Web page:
and new products by periodically
building new production systems and
discarding the old," Koren said. "The
vision of a reconfigurable system is
a living factory that evolves over
time as new technology and products
are introduced."
"Initial work at the center will focus
on machining processes for use in auto-
motive, aerospace and heavy equipment

manufacturing," said manufacturing
professor A. Galip Ulsoy, center deputy
director. "In later research, we will
expand RMS principles to other manu-
facturing processes, such as assembly
and welding."
In addition to the research center, an
educational program will be jointly
developed by the Greenfield
Educational Coalition in
Manufacturing Engineering, the
College of Engineering's Program in
Manufacturing and the Tauber
Manufacturing Institute.

tedical Center officials may
send out pink slips soon

ly kae Wang
)aiv N:evss ditor"
ospital officials may begin handing
ut pink slips either today or tomorrow,
sospital spokesperson Michael Harrison
aid yesterday. Pending approval from an
idvisory review committee headed by
Associate Medical School Dean Lloyd
acobs, departments will begin the first
wave of employee layoffs.
More than 1,100 employees are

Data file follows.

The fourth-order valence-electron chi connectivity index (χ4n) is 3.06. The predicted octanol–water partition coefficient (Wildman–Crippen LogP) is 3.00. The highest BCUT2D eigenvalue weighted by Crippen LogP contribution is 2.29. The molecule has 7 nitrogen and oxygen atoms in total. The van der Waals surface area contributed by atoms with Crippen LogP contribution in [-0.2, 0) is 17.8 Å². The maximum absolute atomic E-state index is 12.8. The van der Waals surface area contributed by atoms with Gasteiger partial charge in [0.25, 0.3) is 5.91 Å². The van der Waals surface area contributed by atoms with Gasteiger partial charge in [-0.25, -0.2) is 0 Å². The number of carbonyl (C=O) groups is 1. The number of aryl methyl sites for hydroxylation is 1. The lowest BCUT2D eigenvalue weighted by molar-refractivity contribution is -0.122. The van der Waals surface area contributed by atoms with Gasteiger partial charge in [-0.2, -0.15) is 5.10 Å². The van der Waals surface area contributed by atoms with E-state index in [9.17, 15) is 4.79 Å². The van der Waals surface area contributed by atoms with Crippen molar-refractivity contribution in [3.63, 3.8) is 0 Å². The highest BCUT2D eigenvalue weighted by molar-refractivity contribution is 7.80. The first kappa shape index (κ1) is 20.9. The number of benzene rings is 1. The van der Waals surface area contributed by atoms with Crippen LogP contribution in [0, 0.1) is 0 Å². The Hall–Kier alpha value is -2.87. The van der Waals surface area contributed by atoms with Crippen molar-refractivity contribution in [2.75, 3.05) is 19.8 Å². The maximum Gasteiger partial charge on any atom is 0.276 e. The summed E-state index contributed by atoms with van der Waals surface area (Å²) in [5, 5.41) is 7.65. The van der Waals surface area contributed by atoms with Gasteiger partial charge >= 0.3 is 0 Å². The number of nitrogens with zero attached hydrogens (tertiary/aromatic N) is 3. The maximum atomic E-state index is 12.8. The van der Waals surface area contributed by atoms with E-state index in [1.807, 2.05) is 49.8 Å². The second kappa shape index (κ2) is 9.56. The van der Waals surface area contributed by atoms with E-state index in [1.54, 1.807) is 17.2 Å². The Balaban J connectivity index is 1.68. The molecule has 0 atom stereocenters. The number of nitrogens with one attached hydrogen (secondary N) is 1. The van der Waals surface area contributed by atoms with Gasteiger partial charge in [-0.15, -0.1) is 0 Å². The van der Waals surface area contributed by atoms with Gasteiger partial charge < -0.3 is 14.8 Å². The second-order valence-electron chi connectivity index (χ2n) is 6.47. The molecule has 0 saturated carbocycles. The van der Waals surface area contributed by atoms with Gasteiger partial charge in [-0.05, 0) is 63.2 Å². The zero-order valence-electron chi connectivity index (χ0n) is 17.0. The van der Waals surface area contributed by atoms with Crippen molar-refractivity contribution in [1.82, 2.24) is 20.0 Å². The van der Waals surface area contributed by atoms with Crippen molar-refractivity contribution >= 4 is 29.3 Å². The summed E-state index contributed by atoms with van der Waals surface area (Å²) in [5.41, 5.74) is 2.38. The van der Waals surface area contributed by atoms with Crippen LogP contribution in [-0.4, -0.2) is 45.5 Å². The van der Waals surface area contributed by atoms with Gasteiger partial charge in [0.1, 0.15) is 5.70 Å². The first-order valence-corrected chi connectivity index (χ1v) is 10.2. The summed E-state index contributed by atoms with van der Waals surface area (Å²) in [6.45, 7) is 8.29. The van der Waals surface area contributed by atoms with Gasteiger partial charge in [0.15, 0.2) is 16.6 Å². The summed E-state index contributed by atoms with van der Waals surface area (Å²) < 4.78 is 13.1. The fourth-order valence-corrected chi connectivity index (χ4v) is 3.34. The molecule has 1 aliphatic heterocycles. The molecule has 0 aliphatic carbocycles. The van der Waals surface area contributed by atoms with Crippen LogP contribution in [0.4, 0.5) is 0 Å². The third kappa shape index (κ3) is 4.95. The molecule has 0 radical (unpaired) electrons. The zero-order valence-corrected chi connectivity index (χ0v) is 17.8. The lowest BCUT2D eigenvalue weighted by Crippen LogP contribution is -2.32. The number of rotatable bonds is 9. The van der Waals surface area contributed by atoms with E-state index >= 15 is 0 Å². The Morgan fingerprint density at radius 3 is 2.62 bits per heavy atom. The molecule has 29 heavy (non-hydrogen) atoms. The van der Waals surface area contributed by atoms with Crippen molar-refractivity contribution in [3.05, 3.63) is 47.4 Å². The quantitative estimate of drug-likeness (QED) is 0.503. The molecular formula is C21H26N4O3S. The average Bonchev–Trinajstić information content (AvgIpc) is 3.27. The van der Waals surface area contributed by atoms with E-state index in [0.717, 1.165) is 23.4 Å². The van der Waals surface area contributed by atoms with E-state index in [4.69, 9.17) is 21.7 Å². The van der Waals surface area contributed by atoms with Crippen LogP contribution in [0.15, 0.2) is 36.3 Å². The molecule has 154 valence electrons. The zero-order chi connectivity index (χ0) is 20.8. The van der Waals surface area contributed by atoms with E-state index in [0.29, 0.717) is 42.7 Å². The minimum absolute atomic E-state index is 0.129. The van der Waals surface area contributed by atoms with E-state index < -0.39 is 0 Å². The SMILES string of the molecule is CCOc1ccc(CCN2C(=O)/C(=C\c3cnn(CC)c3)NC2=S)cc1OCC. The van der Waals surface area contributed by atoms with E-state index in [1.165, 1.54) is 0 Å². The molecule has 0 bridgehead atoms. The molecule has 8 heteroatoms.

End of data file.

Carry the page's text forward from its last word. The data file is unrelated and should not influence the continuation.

:xpected to lose their jobs this year.
However, there is no official word yet on
how many may be notified this week.

Under the 1988 federal Worker
Adjustment and Retraining
Notification Act, better known as the
WARN Act, employees who have
worked at the hospital for more than 10
years are guaranteed either a 60-day or
90-day notice, depending on seniority.
The notice would be effective imme-
diately after the cuts are officially
In this week's Focus: A look at the
trends in university hospitals around the
country. Page 12.

Spring Fling' to provide free health
screening, recreation, food
By Kate Glickman dent.
Daily Staff Reporter "I remember when I was a student
This Saturday afternoon, students and I didn't have insurance to get vision
who have long avoided checking their testing. You do have to start worrying
d pressure, vision, nutrition and (about health)," Eden said.
o er health Each partici-
:oncerns can pant will be given
:o so at the You do have t about 30 minutes
first- ever of medical
Sprtng Fling" start worrying screening,
picnic on including alcohol
Palmer Field. (about health)" and sex education
Sponsored counseling. Part
by the - Glenn Eden of the screening
U n i v e r s i t y Task force chairperson will include a
A f r i c a n health appraisal
e r i can by a computer-